Please...please...please contact Spirit Filled Wings before removing a baby or young bird of prey.  Survey the area, look and listen for parents, and use the photos below as a guide to help you in your decision . Every year branchers and fledglings are removed and they do not need to be.  However, any hatchling or nestling absolutely needs to be removed. (if on the ground).  Locating the nest and putting the bird back is always our first choice, however, please do not attempt to do this on your own.  There are many criteria involved in re-nesting.  

If you have already removed a young bird, take special care in not letting it look at you, do not handle it, keep it in a small cardboard box that is closed or covered and contact Spirit Filled Wings immediately or another federally licensed wildlife rehabilitator.

Birds of Prey Never Abandon their Young

Babies on the Ground (Hatchling)

It is not unusual for raptor babies to end up on the ground.  It can be for many reasons:

nest could have been raided, birds are moving around as they grow and simply fall. This bird is much too young to simply fall.  His nest came down with a tree that was being cut down.  Another hazard to spring born babies.

NOTE:  This is a 1-2 day old Eastern Screech Owl (ESO) hatchling.  A bird this young will not survive on the ground even if parents continue to feed it. This bird would need to be picked up (and re-nested by a professional) or put with foster parents.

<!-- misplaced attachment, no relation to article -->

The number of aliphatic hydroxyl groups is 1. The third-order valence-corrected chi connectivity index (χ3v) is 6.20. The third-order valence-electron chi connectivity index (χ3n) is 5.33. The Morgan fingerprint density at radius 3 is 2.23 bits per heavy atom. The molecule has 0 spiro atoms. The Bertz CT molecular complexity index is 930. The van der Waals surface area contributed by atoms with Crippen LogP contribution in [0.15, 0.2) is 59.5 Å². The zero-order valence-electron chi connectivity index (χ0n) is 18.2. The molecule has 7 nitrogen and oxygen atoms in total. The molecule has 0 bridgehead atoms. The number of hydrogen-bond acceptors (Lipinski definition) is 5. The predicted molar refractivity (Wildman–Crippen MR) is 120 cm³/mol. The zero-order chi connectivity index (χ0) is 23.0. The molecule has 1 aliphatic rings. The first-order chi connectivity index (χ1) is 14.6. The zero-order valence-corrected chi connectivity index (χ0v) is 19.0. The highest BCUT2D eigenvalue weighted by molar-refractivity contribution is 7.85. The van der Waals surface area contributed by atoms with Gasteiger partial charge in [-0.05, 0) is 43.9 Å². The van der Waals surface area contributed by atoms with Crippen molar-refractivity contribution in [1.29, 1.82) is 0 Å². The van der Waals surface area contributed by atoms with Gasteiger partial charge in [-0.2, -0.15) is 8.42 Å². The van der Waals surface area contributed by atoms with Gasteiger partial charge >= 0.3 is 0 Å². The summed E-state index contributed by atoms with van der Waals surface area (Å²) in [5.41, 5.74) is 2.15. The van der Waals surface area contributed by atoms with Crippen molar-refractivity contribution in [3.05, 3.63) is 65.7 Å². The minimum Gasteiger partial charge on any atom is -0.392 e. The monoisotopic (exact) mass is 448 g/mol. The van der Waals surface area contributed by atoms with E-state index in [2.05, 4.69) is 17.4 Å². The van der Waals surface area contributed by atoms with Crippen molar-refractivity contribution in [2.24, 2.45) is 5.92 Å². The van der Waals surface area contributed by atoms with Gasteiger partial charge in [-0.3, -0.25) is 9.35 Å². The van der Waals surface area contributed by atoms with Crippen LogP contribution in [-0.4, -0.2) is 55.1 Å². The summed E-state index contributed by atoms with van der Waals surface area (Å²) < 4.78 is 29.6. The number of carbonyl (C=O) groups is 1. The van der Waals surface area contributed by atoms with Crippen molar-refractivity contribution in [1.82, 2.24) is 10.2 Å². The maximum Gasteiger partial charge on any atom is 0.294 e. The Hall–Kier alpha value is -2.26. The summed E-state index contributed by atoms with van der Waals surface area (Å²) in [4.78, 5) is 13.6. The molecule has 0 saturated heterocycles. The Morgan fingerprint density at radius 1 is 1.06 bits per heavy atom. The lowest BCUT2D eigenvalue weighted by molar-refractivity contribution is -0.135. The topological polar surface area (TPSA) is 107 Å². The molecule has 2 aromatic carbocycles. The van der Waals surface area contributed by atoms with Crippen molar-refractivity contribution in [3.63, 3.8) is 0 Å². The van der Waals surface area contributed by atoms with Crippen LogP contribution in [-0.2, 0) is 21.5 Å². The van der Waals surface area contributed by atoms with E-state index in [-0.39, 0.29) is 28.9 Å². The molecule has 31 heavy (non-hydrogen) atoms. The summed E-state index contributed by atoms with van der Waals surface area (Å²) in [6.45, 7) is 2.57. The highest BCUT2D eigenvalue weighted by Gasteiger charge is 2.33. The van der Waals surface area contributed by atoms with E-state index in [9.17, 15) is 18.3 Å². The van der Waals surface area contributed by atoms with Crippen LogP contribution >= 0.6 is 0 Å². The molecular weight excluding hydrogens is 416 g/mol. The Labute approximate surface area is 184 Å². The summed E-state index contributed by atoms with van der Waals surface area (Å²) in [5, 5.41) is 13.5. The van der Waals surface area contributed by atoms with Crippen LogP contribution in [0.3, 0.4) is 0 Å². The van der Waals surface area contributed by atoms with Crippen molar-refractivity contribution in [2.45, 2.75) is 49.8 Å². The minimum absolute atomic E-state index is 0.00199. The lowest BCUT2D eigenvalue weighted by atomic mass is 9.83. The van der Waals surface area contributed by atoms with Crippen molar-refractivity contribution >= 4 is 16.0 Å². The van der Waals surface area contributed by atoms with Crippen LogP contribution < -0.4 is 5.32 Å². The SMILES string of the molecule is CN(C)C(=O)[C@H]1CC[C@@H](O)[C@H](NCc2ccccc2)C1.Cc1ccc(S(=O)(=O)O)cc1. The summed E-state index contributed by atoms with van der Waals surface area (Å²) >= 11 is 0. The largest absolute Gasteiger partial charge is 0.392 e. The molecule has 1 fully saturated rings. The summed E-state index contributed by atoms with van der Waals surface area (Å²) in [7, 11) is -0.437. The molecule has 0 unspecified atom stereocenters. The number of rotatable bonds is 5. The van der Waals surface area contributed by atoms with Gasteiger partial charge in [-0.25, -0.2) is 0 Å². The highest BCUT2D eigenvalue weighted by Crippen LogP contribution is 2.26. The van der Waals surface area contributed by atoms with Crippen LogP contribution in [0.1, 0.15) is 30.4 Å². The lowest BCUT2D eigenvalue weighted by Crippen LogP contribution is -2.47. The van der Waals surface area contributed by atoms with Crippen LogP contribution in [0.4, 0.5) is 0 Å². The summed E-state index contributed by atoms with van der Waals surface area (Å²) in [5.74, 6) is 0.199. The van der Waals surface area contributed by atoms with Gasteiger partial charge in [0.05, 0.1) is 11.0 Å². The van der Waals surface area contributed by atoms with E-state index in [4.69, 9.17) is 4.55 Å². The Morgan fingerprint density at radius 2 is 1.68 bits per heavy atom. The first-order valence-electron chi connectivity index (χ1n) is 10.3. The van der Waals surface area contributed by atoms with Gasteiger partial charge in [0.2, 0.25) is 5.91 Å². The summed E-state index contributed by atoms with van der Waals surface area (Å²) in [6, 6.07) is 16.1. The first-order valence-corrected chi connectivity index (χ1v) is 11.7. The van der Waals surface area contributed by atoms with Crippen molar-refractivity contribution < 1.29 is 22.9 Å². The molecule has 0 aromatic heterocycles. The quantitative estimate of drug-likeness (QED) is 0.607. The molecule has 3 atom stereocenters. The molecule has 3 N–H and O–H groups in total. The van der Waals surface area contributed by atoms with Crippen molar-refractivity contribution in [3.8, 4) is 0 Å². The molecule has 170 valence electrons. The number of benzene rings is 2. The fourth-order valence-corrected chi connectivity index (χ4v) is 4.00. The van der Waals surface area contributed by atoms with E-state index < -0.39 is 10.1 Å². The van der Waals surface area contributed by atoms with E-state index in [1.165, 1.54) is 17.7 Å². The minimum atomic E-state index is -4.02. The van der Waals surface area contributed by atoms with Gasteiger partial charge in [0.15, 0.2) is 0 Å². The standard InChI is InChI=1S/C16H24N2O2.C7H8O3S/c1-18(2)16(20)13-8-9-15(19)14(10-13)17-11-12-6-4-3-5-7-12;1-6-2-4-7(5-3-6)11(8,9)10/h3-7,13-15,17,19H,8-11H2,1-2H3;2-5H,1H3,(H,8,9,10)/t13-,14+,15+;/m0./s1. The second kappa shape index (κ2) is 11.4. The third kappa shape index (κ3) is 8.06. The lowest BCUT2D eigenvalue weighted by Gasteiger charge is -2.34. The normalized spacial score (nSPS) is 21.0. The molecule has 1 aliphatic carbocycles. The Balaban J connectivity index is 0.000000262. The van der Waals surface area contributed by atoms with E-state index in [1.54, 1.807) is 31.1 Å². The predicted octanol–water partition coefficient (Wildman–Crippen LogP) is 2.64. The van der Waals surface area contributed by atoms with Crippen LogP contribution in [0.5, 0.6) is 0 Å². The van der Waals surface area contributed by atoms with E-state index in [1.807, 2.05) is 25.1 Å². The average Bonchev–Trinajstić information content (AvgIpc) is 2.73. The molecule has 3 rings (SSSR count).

This bird is also an ESO (baby) from the same nest as the photo on the left.  Also, too young to be left on the ground.  NOTE: ESOs can have 5-7 eggs, which are laid 1-2 days apart.  So you can have various sizes in one nest.

NOTE:  Birds of prey are excellent parents!  They do not kick sick or deformed birds out of the nest!  If they fall from the next, parents will continue to feed and fiercly protect the young birds.  The birds are at risk on the groud from: humans, cats, dogs, raccoons, and exposure to the elements, such as, temperatures, rain, snow, etc.  We re-nest as many young as we can. If we cannot renest, foster birds  are used both in the wild and captivity.


Same 2 birds, older now.  Still downy, still depending on parents, getting ready to fledge (leave) the nest, but still vulnerable if on the ground.  Feral and outside house cats injure and kill hundreds of these birds yearly.

 At this age, the birds are learning to use their wings, referred to as,  'branchers' as they bounce around from branch to branch, exercising and learning as they go.  Too young to be on their own, parents will continue to feed them if they fall to the ground.  ESOs often end up clinging to a window or door screen, as they can climb very well!  Parents will often be seen nearby, coaxing birds back to nest site.

Nestling Cooper's Hawk

Nestling Cooper's Hawks and nestling Red Tail Hawks look very similar at this age.  

Red Tail Hawk Branchers

3 week old Red Tailed Hawks with Foster mom.   Foster mom will raise the young birds teaching them important communication skills, and how to hunt.

Full Grown Bird

Most people equate baby bird with size. However, birds of prey come in all sizes.  This is a juvenile, but full size Sawhet Owl.  Smaller than an ESO.  Not a baby.